SCA experiences of a small business

Sometimes, the work that goes into fman is not visible to fman's users at all. August has been a good example of this.

In Europe, we have a new payment regulation coming up called "Strong Customer Authentication". It's a scheme devised by EU bureaucrats to combat online fraud. It requires companies that take online payments to build additional authentication into their checkout process. Essentially, where you may have previously been able to just enter your credit card details, you may now also be required to authorize the payment in an app on your phone, or receive and provide an SMS TAN code.

After the EU data protection directive (GDPR) from last year, this is another case where I, as a small business owner, have to invest huge efforts, for benefits I do not perceive. Data protection and safer online payments sound good in theory; But in practice I have never had any problems, in 15 years of being online, with either of these topics. Like the forced and abundant warnings "this site uses cookies" that EU visitors to web sites get, I only see added complexity - and in my case very real financial cost to small businesses. But I guess after making me spend a week on GDPR issues last year, the EU has no qualms about making me spend a week on payment flows this year.

fman's web site uses Stripe and PayPal to process online payments. Fortunately, no work seems to be required to make PayPal's payment flows SCA-compatible. Unfortunately, for Stripe it's a different story.

Stripe offers a library called Checkout for letting you open a popup where customers can enter their credit card details. fman's web site uses the version of Checkout that was current at the time of initial implementation. Unfortunately, this version of Checkout is not SCA-compatible. Stripe essentially require me to rewrite all of fman's payment flows. While I'm generally a big fan of Stripe, I feel let down by this. I think they could have made it easier.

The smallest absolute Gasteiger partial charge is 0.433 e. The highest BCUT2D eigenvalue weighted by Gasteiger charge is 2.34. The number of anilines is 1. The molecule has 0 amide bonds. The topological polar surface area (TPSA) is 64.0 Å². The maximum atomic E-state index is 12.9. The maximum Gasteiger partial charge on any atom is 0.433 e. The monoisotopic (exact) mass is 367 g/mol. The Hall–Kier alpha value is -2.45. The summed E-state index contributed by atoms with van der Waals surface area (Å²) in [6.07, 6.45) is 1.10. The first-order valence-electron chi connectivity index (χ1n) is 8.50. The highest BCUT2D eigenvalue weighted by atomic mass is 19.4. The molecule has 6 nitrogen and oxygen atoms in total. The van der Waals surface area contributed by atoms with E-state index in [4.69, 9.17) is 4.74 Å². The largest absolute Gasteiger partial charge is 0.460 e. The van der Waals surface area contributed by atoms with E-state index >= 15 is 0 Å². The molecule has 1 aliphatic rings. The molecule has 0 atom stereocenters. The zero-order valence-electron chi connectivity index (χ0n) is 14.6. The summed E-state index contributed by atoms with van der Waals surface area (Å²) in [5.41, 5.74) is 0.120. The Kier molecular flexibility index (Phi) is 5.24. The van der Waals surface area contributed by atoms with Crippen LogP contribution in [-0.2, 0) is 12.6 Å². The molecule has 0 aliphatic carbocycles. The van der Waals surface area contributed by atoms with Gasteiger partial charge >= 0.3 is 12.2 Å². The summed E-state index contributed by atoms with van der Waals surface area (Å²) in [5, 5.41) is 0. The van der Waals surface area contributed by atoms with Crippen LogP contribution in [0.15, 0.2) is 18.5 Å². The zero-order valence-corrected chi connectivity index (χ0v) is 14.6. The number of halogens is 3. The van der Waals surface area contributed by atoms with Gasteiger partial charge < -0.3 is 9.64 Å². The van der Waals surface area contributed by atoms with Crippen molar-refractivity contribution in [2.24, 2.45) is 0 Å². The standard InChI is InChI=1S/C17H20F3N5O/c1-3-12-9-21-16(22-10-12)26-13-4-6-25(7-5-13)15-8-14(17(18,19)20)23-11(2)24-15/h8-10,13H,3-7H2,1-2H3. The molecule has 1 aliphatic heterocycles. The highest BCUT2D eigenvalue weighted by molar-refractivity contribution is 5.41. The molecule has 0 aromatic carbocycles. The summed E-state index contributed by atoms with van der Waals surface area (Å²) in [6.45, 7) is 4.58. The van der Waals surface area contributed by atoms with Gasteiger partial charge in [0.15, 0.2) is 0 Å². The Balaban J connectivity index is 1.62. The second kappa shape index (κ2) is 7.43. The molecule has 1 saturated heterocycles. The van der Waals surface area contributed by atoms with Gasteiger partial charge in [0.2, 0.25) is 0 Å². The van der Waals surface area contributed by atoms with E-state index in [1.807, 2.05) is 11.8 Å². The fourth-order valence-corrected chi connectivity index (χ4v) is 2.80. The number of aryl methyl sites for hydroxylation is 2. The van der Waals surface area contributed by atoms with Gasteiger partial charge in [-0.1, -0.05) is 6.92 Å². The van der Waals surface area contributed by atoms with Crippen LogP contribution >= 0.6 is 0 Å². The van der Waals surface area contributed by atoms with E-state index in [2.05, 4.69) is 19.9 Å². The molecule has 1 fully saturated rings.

Because rewriting fman's Stripe integration from scratch did not seem like a pleasant task, I looked at alternatives. Fastspring seemed like a good candidate. Whereas with Stripe you need to handle everything from taxes to handling subscription renewals, cancellations, etc. yourself, Fastspring acts as a reseller that simply does all these things for you. Unfortunately, after a lot of time spent learning about Fastspring's (generally very powerful) APIs, it turned out that it does not support fman's particular payment model. (See fman's purchase page for details.)

So I dug my heels in and rewrote fman's Stripe-based payment flow. It does exactly the same thing as before. Just now, it's "SCA-ready".

I do also want to report that I encountered a hurdle in doing this, and was actually put in touch with Stripe's product manager for Checkout, who then saw to it that they implemented a change I needed. It only took them two weeks. That is pretty cool about working with such a dynamic company.

Still, for future projects, if at all possible I would start out with a reseller such as Payhip or Fastspring. It's just so much easier when you don't have to worry about issuing invoices, charging appropriate taxes, PayPal's 99 problems, or managing subscriptions.

I wonder how I'll be spending my EU-imposed "holiday" week next year ;-)

Michael started fman in 2016, convinced that we deserve a better file manager. fman's launch in 2017 was a huge success. But despite full-time work, it only makes $500 per month. The goal is to fix this.